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Railway Children


‘…largely fails because of British cinema’s endless regurgitation of nostalgia for the past in the forlorn hope of forming national identity in a post-Brexit world…’

Several readers of this website are currently in the US, so it’s probably best to use the American title for this film, released over the weekend in the States. That’s because Railway Children is a stealth sequel of sorts to the 1970’s film, still a staple of UK TV bank-holiday programming even if it’s hardly known over the pond. Released as The Railway Children Return in the UK, Morgan Matthews’ family adventure failed to summon or surf much of a wave of nostalgia back home, but it’s probably worth looking at it with fresh eyes and assessing it as a stand-alone feature in terms of a future shelf-life.

UK national treasure Jenny Agutter returns as Roberta Waterbury, aka Bobby, a teenage girl in the first film, now a grandmother seeking to protect her flock during the dark days of WWII. Bobby’s daughter Annie (Sheridan Smith) has her own son, but with Annie’s husband posted missing at the war, there’s space to take in some evacuees, and Bobby and Annie find space for the little tykes, in a reprise of the first film’s dynamic. What’s new here is a new emphasis on race; before you can say Whistle Down The Wind, the kids find a mysterious stranger sleeping in a disused railway car, who proves to be a black GI child soldier Abe (KJ Aikens) who has deserted his unit due to racist violence. Tom Courtney and ‘megastructure” expert David Bradley round out the cast.

This new woke direction seems to have greatly upset fans of the original E Nesbitt text based on their online complaints, but in truth, Railway Children probably needed an update; the kind of goody-two- shoes japes of the original would hardly fly today. But the details remains stubbornly problematic; the nostalgic tone means that Danny Brocklehust’s script, co-written with producer Jemma Rodgers, is at lengths to make villains of the US military police, and absolves all the English characters of any racial bias whatsoever. The UK, like most countries, still have obvious issues with race, so a clean report card in the 1940’s seems like a whitewash sop for kids only.

However the title goes, Railway Children largely fails because of British cinema’s endless regurgitation of nostalgia for the past in the forlorn hope of forming national identity in a post-Brexit world; there’s no wave to surf right now. From The Aftermath to Their Finest, the list of unpopular texts stretch back some ten years now, and Chris Nolan’s Dunkirk is the only one to land. Nostalgia for a past that never existed can work, and although it’s nice to see Agutter reprise her iconic role, everything about this smacks of worthy Sunday evening television. Despite good intentions, somewhere along the line, Railway Children hits the buffers.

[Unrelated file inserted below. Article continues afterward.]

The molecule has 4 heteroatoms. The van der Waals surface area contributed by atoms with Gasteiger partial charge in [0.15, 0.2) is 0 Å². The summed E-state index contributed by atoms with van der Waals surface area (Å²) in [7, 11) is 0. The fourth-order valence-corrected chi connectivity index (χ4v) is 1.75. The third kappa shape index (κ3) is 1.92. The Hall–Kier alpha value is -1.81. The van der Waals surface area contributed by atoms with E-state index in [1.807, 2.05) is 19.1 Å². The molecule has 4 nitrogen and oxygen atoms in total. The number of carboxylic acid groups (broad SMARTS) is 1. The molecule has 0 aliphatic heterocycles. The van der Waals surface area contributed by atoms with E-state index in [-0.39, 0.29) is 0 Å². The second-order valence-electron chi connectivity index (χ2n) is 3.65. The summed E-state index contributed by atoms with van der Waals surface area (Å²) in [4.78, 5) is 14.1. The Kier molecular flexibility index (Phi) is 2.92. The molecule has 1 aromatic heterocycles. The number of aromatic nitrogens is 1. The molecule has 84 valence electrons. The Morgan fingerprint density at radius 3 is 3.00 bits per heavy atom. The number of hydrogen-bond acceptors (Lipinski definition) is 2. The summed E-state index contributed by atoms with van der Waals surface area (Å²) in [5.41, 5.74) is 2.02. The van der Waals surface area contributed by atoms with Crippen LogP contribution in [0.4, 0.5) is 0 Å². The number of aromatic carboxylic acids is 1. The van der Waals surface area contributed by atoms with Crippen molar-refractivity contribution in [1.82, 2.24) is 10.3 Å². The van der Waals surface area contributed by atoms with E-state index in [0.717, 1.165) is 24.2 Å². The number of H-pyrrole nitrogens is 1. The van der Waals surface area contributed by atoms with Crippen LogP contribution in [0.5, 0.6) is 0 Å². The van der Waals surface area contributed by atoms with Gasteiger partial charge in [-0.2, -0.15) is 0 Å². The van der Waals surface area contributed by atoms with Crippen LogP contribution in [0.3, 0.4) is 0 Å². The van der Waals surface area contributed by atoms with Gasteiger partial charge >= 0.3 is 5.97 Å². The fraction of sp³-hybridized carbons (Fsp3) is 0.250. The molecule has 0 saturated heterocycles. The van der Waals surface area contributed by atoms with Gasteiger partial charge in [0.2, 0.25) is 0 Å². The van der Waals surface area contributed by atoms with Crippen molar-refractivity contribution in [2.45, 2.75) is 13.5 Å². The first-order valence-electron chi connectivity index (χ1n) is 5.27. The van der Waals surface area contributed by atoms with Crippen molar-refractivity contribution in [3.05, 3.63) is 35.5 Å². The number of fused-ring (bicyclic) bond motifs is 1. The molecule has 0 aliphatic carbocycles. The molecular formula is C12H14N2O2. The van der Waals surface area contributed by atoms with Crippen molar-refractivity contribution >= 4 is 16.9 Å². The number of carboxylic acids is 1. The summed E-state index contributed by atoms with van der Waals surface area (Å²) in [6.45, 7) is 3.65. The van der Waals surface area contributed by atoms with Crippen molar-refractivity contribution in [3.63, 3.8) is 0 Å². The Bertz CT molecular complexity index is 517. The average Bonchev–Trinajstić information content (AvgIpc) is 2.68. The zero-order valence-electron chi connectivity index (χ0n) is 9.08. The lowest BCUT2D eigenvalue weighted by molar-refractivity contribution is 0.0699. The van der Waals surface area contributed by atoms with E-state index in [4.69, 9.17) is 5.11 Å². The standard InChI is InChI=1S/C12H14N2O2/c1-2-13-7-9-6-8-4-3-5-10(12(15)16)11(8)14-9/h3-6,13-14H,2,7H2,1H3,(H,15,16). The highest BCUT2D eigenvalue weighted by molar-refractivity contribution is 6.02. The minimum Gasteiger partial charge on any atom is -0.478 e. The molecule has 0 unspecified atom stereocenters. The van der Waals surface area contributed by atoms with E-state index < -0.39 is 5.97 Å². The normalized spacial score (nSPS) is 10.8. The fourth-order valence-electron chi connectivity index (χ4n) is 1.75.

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  1. Saw this at the cinema. The woke element was interesting and certainly rang true, but it was hard to square it with the tykes run wild core. Looks like it was made with future Bank Holiday viewing in mind rather than as the first of a series.

    • I salute your dedication! Best dropped on uk tv at the first possible activity. It’s not that such a situation couldn’t happen, but exploring from a child’s pov doesn’t allow much depth, and provides an idealised view of race in the UK.

  2. I haven’t seen this but I am aware of it since it was made almost literally in my backyard and it is an important tourist attraction for our town and it’s preserved railway along with the original. I agree with most of your general comments but a couple of points worry me. The Black GI could certainly be on the run from the white Military Police. There were several newspaper reports of incidents in 1943-4 of British communities supporting Black GIs when the still segregated US military attempted to prevent Black soldiers using local pubs and dance halls. One reference is in the film YANKS (UK 1979) and another became an important elements of a Nevil Shute novel, THE CHEQUERBOARD (1947). You mention THEIR FINEST HOUR as a flop British film about the Second World War, but I think that was a US documentary from 2012? If you meant THEIR FINEST (UK 2016) with Gemma Arterton, that wasn’t a flop at the box office and I thought it was pretty good.

    • You’ve got me bang to rights! I’ve corrected my erroneous titling of Their Finest, thanks! The box office looks a bit so-so to me, but I’ll stand by my general point that, Dunkirk aside, none of these WWII heritage pictures have clicked with UK audiences. I also take your point about IS military police and black GI’s; that should be a matter of recordable fact, but what bothered me is the woke, diversity accepting British characters who never display any kind of racism. Having decided to go down the route of addressing race, I feel they needed more grit in the oyster in terms of showing that not all Brits would have the kind of positive attitudes to race shown here. You could argue that a family film isn’t the place, but they picked this subject matter, and could have used a bit more depth rather than just presenting the US MPs as faceless baddies. Lovely backdrops, though! And yes, I think Yanks is underrated as a more earthy view of the period.

  3. Wait a second, the movie Dunkirk wasn’t about dunking all the tykes in the ocean to give them a free salt bath?
    See, this is why I continue to read your movie reviews. I learn so much!

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